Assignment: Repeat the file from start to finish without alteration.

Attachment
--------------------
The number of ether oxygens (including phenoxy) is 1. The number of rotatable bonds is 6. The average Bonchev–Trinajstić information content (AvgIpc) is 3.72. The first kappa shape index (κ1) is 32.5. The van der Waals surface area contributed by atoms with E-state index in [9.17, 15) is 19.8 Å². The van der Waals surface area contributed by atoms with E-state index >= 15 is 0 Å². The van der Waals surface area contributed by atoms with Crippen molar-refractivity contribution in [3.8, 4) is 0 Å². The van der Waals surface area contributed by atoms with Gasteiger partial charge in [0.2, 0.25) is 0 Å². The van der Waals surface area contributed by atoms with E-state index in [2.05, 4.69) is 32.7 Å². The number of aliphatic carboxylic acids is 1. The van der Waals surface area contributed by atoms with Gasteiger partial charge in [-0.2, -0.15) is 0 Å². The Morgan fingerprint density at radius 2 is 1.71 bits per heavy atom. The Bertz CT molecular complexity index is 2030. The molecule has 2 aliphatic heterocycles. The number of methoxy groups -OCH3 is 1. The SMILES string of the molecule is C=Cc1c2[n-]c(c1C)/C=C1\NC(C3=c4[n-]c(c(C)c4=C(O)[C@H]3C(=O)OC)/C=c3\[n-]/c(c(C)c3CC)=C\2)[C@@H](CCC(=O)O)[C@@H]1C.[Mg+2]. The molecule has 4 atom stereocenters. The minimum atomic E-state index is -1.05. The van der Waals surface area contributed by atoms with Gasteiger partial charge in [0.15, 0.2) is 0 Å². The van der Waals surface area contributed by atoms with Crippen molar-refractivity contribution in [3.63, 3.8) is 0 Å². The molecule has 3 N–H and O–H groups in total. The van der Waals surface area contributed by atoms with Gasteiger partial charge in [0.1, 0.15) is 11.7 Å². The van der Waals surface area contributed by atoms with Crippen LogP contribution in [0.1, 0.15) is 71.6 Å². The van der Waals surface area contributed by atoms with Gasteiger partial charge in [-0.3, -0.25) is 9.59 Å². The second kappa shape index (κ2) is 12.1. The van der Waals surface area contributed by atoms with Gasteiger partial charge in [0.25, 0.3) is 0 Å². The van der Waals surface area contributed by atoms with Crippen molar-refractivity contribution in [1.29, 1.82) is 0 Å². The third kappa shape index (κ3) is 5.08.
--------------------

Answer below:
The number of ether oxygens (including phenoxy) is 1. The number of rotatable bonds is 6. The average Bonchev–Trinajstić information content (AvgIpc) is 3.72. The first kappa shape index (κ1) is 32.5. The van der Waals surface area contributed by atoms with E-state index in [9.17, 15) is 19.8 Å². The van der Waals surface area contributed by atoms with E-state index >= 15 is 0 Å². The van der Waals surface area contributed by atoms with Crippen molar-refractivity contribution in [3.8, 4) is 0 Å². The van der Waals surface area contributed by atoms with Gasteiger partial charge in [0.2, 0.25) is 0 Å². The van der Waals surface area contributed by atoms with E-state index in [2.05, 4.69) is 32.7 Å². The number of aliphatic carboxylic acids is 1. The van der Waals surface area contributed by atoms with Gasteiger partial charge in [-0.2, -0.15) is 0 Å². The Morgan fingerprint density at radius 2 is 1.71 bits per heavy atom. The Bertz CT molecular complexity index is 2030. The molecule has 2 aliphatic heterocycles. The number of methoxy groups -OCH3 is 1. The SMILES string of the molecule is C=Cc1c2[n-]c(c1C)/C=C1\NC(C3=c4[n-]c(c(C)c4=C(O)[C@H]3C(=O)OC)/C=c3\[n-]/c(c(C)c3CC)=C\2)[C@@H](CCC(=O)O)[C@@H]1C.[Mg+2]. The molecule has 4 atom stereocenters. The minimum atomic E-state index is -1.05. The van der Waals surface area contributed by atoms with Gasteiger partial charge in [0.15, 0.2) is 0 Å². The van der Waals surface area contributed by atoms with Crippen molar-refractivity contribution in [3.63, 3.8) is 0 Å². The molecule has 3 N–H and O–H groups in total. The van der Waals surface area contributed by atoms with Gasteiger partial charge in [0.1, 0.15) is 11.7 Å². The van der Waals surface area contributed by atoms with Crippen LogP contribution in [0.1, 0.15) is 71.6 Å². The van der Waals surface area contributed by atoms with Gasteiger partial charge in [-0.3, -0.25) is 9.59 Å². The second kappa shape index (κ2) is 12.1. The van der Waals surface area contributed by atoms with Gasteiger partial charge in [0.25, 0.3) is 0 Å². The van der Waals surface area contributed by atoms with Crippen molar-refractivity contribution in [1.29, 1.82) is 0 Å². The third kappa shape index (κ3) is 5.08.